The rental market in tech hubs, including the five-county Austin metro, is climbing back up to pre-pandemic levels.
The U.S. median April rent was $1,483, up 2.7% year-over-year and the most marked increase since March 2020, according to a monthly report from Realtor.com. Rents in tech hubs, where prices fell dramatically due to remote work, are also on the rebound. Although they were still down 5.4% year-over-year in April, they are still up from the 6.6% decline recorded in February.
Austin is among the metros leading this charge. The median April rent in U.S. tech hubs was up $2,086, up 1.1% from March. In Austin, rent was up 1.7% year-over-year, second only to Denver. Other hubs, including San Jose and San Francisco, in California, are still posting double-digit declines.
"In tech centers, rent declines are getting smaller, signaling they are on the path to turnaround," Realtor.com Chief Economist Danielle Hale said in a statement. "If the trend continues, renters could expect to be paying pre-pandemic rates by as early as this fall."
The work-from-home migration led many renters and prospective homebuyers to prioritize more space. The desire has been reflecting in home listing prices here in Austin as well as in rents for larger units across the country, according to the Realtor.com report. The median April rent for two-bedroom units across the U.S. was $1,662, up 5.2% year-over-year and surpassing their pre-COVID growth rates. The median April rent for studios, on the other hand, was down 1.9% over the same period.
This represents a notable change from earlier in the pandemic when the local housing market was scorching hot but area rents remained depressed.
Bruce McClenny, president of ApartmentData.com, attributed Austin's recent rental market recovery to a combination of factors: job growth powered by companies such as Tesla, Oracle and Samsung; relocations; and an increasingly pricey housing market. "Austin's home market is probably hotter than ever," he recently told Austonia. "That has to play into the rental market right now.
- Austin rent skyrockets over past decade, despite COVID-19 - austonia ›
- Austin's rental market rebounds after pandemic slump - austonia ›
- Austin ranks in top 3 of tech job markets in U.S. & Canada - austonia ›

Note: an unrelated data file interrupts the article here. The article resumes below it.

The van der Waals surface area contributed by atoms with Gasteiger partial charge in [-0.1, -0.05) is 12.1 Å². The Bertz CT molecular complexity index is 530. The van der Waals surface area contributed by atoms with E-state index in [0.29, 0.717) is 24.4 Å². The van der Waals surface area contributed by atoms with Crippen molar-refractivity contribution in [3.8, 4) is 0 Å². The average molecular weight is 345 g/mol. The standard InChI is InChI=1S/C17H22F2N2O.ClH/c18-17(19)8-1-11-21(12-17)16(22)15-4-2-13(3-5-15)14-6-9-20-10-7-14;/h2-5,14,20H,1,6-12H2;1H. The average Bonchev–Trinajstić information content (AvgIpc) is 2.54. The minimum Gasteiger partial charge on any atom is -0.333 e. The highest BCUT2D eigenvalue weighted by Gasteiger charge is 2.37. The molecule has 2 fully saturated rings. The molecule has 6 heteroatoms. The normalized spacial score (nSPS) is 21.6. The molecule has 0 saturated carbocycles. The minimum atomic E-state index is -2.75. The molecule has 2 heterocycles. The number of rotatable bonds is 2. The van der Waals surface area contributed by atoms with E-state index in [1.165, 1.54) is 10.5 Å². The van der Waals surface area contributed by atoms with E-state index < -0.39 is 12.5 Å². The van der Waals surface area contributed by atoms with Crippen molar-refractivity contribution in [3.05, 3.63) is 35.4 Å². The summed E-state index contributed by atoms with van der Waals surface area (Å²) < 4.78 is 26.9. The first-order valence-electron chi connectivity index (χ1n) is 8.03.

- Why COVID caused Austin rents to fall and house sales to rise ... ›
- Austin sees rent drop amid COVID, a rare boon to tenants - austonia ›
- Even a raised minimum wage in Austin wouldn't cut it, study says - austonia ›
- Austin's hot housing, rental market bleed into southern neighbors - austonia ›
- Austin's nickname 'Silicon Hills' may be here to stay - austonia ›
Officials are asking certain residents in Bastrop State Park to evacuate as crews work to put out a “very active fire” that is currently 0% contained.
The Texas A&M Forest Service has responded to help local fire departments with the Rolling Pines Fire at 100 Park Road 1A, which is consuming 300 acres. Residents of Pine Hill Drive, Pine Tree Loop, Linda Lane and Lisa Lane are being asked to evacuate.
Today’s Bastrop Rolling Pines Fire is burning along Power Plant Road towards Lake Bastrop South Shore. pic.twitter.com/YCvJkIAg1u
— BastropCntyTexas OEM (@BastropCntyOEM) January 18, 2022
Aviation resources have been called to assist.
According to the Bastrop County Office of Emergency Management, the wildfire sparked during a prescribed burn that took place today, despite wildfire warnings. Park Road 1C from Harmon Road to Park Road 1A had been closed for the prescribed burn.
The blaze is in the same location as the Bastrop Complex Fire of 2011, which burned for 55 days, killing two people, destroying 34,000 acres and around 1,700 homes and buildings. The fire, which started in 2011, became the most destructive wildfire in Texas at the time.
A hotbed for fires, the Hidden Pines Fire started at the same location in 2015, destroying 4,600 acres and 64 structures.